HLA-G, a human MHC class I molecule expressed on the trophoblast during pregnancy, was expressed in transgenic mice by recombining the HLA-G gene with a transcriptional promoter from a murine H-2 MHC class I gene. Skin grafts from HLA-G transgenic mice were rejected by non-transgenic mice showing that HLA-G behaves as a xenotransplantation antigen in mice. Further investigation revealed that murine T cells recognize native HLA-G directly as a xenoantigen or they recognize processed peptides derived from HLA-G presented in the context of murine MHC molecules. HLA-G molecules also function as restriction elements capable of presenting peptides to murine T cells since immunization of HLA-G transgenic mice with peptide that binds specifically to HLA-G molecules elicited HLA-G-restricted, cytotoxic T cell responses. In addition, murine T cell responses to human xenoantigens are enhanced when responder cells originated from HLA-G transgenic mice. Based on these observations, we conclude that expression of HLA-G molecules influences selection of the murine T cell repertoire and that HLA-G exhibits immunological properties that are indistinguishable from classical HLA class I molecules when expressed in transgenic mice. Thus, any unique immunological functions mediated by HLA-G must arise from the distinctive, trophoblast-specific pattern of HLA-G expression in humans and not from structural peculiarities of HLA-G molecules.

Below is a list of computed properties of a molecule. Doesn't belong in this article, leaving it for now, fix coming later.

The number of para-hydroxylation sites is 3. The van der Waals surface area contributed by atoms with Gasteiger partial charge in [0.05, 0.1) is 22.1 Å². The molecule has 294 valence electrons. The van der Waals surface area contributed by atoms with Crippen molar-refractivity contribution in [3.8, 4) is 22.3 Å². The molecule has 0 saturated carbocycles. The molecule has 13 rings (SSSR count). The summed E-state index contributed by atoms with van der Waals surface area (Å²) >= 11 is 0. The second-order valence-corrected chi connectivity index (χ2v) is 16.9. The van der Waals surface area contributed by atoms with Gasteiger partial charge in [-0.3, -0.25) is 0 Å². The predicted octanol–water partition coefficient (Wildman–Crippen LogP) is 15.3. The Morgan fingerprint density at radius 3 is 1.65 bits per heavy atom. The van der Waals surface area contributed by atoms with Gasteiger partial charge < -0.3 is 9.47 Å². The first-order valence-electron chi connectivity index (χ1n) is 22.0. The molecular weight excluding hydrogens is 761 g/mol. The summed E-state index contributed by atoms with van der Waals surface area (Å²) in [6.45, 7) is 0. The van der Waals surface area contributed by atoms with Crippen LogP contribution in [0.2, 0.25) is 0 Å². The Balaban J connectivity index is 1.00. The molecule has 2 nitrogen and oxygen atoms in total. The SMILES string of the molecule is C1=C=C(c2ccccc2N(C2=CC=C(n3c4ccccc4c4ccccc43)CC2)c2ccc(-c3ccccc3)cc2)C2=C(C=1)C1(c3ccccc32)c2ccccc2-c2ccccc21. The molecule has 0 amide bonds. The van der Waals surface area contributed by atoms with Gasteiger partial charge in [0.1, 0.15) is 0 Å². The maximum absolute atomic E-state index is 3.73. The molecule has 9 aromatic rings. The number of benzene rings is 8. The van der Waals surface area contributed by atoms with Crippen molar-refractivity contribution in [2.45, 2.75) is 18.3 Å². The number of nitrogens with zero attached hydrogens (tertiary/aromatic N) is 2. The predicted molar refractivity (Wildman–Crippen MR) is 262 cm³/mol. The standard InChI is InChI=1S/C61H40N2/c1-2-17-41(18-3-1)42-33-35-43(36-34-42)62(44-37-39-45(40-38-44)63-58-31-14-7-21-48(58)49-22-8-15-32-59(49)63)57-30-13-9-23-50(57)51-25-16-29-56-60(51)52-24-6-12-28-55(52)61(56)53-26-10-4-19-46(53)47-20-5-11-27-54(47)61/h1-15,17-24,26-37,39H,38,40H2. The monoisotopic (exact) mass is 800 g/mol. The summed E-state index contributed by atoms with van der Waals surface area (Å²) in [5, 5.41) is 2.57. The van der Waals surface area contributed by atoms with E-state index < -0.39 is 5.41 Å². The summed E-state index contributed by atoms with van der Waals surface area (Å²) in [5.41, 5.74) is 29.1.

- Human class I-like protein HLA-G
- MHC restriction
- Transgenic mice
ASJC Scopus subject areas
- Immunology and Allergy